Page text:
Monday, November 10, 2008

No more rubber for Luang Namtha

There will be no more rubber plantations in Luang Namtha province until the government assesses the socio-economic impact and profitability of rubber, provincial authorities said on Monday.

Rubber plantations in the province now account for a total of 21,600 hectares and provincial authorities want to provide for other crops to ensure food security in the province.
“Now nobody knows whether the rubber is good for our economy and poverty reduction so we will stop it to study the impact,” said provincial administration office Deputy Head, Mr Bounma Phandavong.

Forestry officials said rubber plantations were approved in the past in response to requests from investors who claimed rubber was good for poverty reduction, but there was no proof of this claim.

China is the biggest market for Lao rubber, but the price of rubber in China has plummeted from 870,100 kip (700 yuan) per kg in February to only 372,900 kip (300 yuan) recently.
Commerce officials said there was no agreement about price guarantees between companies and villagers in Luang Namtha and they were concerned about the lower prices at a time when rubber trees were mature enough for extraction.

Luang Prabang provincial authorities also said they would try to stop rubber plantation development and focus on growing beans that feed lacquer-producing insects. These insects produce resin, which is then processed into lacquer and used in the production of handicrafts.
Villagers could earn 13 million kip a year from producing lacquer from one hectare, compared to only nine million kip from planting rubber in the same area, according to authorities. Officials also said it took only six months to produce lacquer but rubber needed at least six years.

In February, the government issued a notice to suspend the approval of new rubber plantation projects to study the positive and negative impacts of rubber in terms of the environment, socio-economic impact and profitability, according to Deputy Director General of the Forestry Department, Mr Thongphat Vongmany. He said the suspension aimed to ensure that rubber plantations were truly beneficial to local villagers.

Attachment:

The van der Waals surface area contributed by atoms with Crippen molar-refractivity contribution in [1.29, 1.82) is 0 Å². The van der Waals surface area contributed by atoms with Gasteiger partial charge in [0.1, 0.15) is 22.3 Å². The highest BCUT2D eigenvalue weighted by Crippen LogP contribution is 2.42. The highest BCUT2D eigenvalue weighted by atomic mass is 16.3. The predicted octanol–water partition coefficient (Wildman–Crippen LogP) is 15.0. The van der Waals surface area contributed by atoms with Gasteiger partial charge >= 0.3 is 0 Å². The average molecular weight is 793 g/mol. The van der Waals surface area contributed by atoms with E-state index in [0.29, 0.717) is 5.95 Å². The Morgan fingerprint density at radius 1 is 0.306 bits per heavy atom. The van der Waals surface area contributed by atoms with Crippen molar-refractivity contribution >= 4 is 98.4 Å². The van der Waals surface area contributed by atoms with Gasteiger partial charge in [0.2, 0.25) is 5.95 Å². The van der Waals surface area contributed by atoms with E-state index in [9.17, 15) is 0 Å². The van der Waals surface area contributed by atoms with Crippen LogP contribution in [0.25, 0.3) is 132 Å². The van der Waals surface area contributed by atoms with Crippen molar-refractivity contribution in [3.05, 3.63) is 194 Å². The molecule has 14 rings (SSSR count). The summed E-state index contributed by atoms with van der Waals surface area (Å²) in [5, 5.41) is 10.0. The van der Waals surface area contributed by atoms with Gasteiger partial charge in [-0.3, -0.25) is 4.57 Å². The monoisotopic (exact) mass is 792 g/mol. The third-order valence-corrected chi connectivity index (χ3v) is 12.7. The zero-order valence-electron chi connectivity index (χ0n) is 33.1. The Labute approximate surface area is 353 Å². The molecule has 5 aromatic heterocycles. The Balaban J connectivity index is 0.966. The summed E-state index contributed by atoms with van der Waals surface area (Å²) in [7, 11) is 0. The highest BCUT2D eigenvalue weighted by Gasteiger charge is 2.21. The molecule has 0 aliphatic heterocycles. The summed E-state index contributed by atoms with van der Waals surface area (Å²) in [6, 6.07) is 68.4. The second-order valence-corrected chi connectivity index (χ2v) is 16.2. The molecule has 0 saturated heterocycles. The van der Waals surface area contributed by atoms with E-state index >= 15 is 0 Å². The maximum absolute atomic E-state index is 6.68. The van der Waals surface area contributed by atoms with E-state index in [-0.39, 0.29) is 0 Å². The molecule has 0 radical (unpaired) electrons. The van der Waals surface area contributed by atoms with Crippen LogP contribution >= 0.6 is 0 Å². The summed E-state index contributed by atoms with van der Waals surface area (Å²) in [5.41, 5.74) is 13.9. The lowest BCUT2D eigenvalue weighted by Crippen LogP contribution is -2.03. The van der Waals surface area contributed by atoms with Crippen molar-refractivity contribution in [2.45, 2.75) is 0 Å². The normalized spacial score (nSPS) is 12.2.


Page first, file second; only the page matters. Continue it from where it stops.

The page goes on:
At the moment, it is still in doubt whether rubber can bring wealth to villagers.
Two months ago, Xekong provincial authorities announced a rubber plantation project in the province had been stopped after local villagers sold their land to investors because the villagers feared that local authorities would take their land for this purpose.
Another reason for the stoppage was to save land for other crops after 6,000 hectares of the trees had been planted.

National Land Authority President, Mr Kham-ouan Boupha, said he was concerned there were not enough Lao labourers to meet the needs of the rubber industry. During the plantation process one person is needed to work per hectare, but during the extracting period five people per hectare are needed.

Mr Kham-ouan was also concerned about environmental problems because, in the past, rubber plantations had been approved without adequate study to determine land use and which crops are best suited to certain areas.

“I think that we need to study three things about rubber: one is the economic return, second is the environmental impact and the third relates to social issues,” he said.

“If the rubber project is not suitable based on these three things then we will not approve land for investment.”